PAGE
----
Author Topic: One No Trump and then?  (Read 711 times)

Masse24

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Re: One No Trump and then?
« Reply #15 on: October 23, 2020, 02:10:35 AM »
As for “how much following an agreement has to have before it is called standard,” that is the “rarely if ever settled” question I alluded to.

Treating 4m natural (after a positive Stayman response) as somehow being a “special agreement,” is backwards. In a natural system such as Standard American, 2/1, or SEF a suit bid as natural is generally our starting point. I would include it under the penumbra of “it’s just bridge.” And although a Bridgewinners poll is hardly the final word, the fact that 85% of relatively well-informed responders think it is so would steer me towards the description of “standard.”   

Whether Puppet Stayman (over 2NT) should be considered standard or not, I am not sure. I think it’s quite common with intermediate and advanced players, but I do not often see it with expert pairs. The usual objection, if I recall correctly, is information leakage. Personally, I prefer not to use it. Same goes for Muppet. I don’t see the gains as outweighing the drawbacks. But I will play either, much preferring Muppet if forced.

Regarding the problem created by including Muppet in the 2NT bidding ladder—yes, the leap to 4 !S to show suit agreement and slam aspirations eats a lot of space. Fortunately, smarter players than I have come up with solutions employing the “Switch Principle.”

But as you said, Jack, this rarely comes up. These continuations after the first one or two bids of a gadget are too often ignored. Fortunately, this rarely has an impact. But if I had a regular partner, I would want to discuss and work them all out.

About three weeks ago, Joe and I were discussing a 2NT structure. But we did not finish it. I would love to get the IAC crew assembled to cobble together a good, but workable 2NT structure. But on a new thread!  ;D
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wackojack

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Re: One No Trump and then?
« Reply #16 on: October 23, 2020, 06:47:37 PM »
Will this change your mind Ken?


In general, after the 2NT opening, we assume that responder is better able to make the final decision. Opener is less likely to be able to say with confidence that the hand belongs in 7 if responder holds the !H K.  For example, nothing in the auction so far prevents responder from having !H AQJx.  If so, and if 6 !H is bid and shows the K, responder can say "Hey, this is great, I know from partner's 3 !S that he has at most three !H and now, with the fitting K, I think we should have a good shot at the grand. Otoh, if responder's hearts are Axx he can say "Ok, the !H K will be a trick, but I still do not see just where 13 tricks are coming from".

Long ago Reese remarked that bridge is easier if players bid what they have instead of what they don't have. Of course there are exceptions, but I think that when one hand is fairly well defined, for example by opening 2NT, it is best if he continues on by bidding what he has and letting responder use his best judgment rather than having responder just take orders "bid 7 !S if you have the !H K, but not if you don't have the !H K" from opener. Who know, with a different hand for responder he might be able to count to 13 as soon as he hears about the !H K. It's responder's hand that is not yet limited in strength.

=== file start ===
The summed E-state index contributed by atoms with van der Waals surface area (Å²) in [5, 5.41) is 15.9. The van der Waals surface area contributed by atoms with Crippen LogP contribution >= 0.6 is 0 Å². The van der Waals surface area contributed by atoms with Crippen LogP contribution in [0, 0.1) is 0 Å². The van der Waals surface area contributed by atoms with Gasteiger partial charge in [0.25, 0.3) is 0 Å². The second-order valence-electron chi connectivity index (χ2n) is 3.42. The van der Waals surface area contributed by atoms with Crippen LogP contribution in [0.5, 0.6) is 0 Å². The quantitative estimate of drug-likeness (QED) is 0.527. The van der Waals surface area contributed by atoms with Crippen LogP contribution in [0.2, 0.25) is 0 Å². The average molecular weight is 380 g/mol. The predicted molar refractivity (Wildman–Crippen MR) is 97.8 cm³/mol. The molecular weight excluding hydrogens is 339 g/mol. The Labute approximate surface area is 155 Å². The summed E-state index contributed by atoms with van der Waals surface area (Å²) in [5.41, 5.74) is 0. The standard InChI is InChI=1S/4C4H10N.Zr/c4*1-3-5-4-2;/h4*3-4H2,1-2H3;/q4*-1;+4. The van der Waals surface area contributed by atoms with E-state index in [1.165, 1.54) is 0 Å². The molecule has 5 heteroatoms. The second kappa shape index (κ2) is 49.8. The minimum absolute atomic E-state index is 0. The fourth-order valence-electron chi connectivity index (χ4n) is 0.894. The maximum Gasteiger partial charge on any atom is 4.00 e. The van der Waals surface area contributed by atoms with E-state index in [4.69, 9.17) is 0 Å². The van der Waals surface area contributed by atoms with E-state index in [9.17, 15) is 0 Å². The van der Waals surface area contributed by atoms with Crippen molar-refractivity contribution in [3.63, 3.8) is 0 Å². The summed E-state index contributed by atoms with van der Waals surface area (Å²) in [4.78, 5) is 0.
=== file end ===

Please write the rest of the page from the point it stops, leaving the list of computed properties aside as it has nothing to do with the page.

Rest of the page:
Anyway, I was clearly in the minority but I have not yet changed my mind.

The hands:

!S AQJ3
!H A??
!D KQ
!C A764

!S KT84
!H Q93
!D A4
!C KQ32

2NT                         3 !C (puppet)
!H (4 !S)              3 !S (agrees  !S)
!C (A or K !C)        4 !D (A or K  !D)
!H ( or K !H)         4NT (1430  !S)
!D (3)                  5  !H (Q !S?)
!D (Q !S +Q !D)    ?

Consider 6  !H to mean "I have K  !H and want partner to make the final decision 6 or 7 !S)
Disadvantage:  The limited hand makes the final decision.  What does it know about the unlimited hand? 
!S Kxxx
!H K??
!D A???
!C K???
It does not know that partner has the Q  !H or the Q  !C and it therefore cannot count 13 tricks.   

 Consider 6  !H to mean "Please bid 7  !S if you have the K  !H otherwise bid 6   !S
South has extras over what is already promised and is clearly in a position to count 13 tricks if North has K  !H. This would be consistent with:
!S AQxx
!H AKx?
!D KQx
!C Axx
Admittedly this hand has 22HCP.  I would open this 2NT and not 2 !C 2NT due to its 4333 distribution.  Nevertheless you would bid the same way had partner openend 2 !C followed by 2N. 

The general principle is that the unlimited hand asks and the limited hand tells.   

kenberg

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Re: One No Trump and then?
« Reply #17 on: October 23, 2020, 07:25:20 PM »
I meant it as a general principle rather than for this particular hand. The Suth hand could be quite different, the North hand not so much.

nonetheless, I think it applies pretty well here, given that we take the previous bids to be as they were intended.  Suppose the N hand has the !H K and bids 6 !H showing it.
N looks at his hand and reviews the bidding. The intended meanings of the bids were such that S can assume that N has the !S Ak, now he hears of the !H K, he preciously heard of the !D K, and he has heard that they have all of the keys.


So let us first look at when N has the !H K:

!S AQ53
!H AK2
!D K2
!C A764

!S KT84
!H Q93
!D A4
!C KQ32

He can play N for at least the above.  Ok, this requires that both black suits break 3-2. But it is also just giving N 20 highs, so it is possible that if the clubs break 4-1 maybe N has the J. Or maybe N has !D Kxx and !C Axx. In these cases a 3-2 spade split will suffice.

If he has to worry about clubs splitting 4-1 or whether or not N has the !C J then yes, he has a bit to worry about. But whether they do or do not bid the grand it seems that S is probably in the better position to choose. He does not have a total map of the N hand, but he knows quite a bit.

And, with the hands as they actually were, where N does not have the !H K.  Since N doesn't have it, N bids 6 !S, S says to himself "What am we going to do about hearts?", and passes.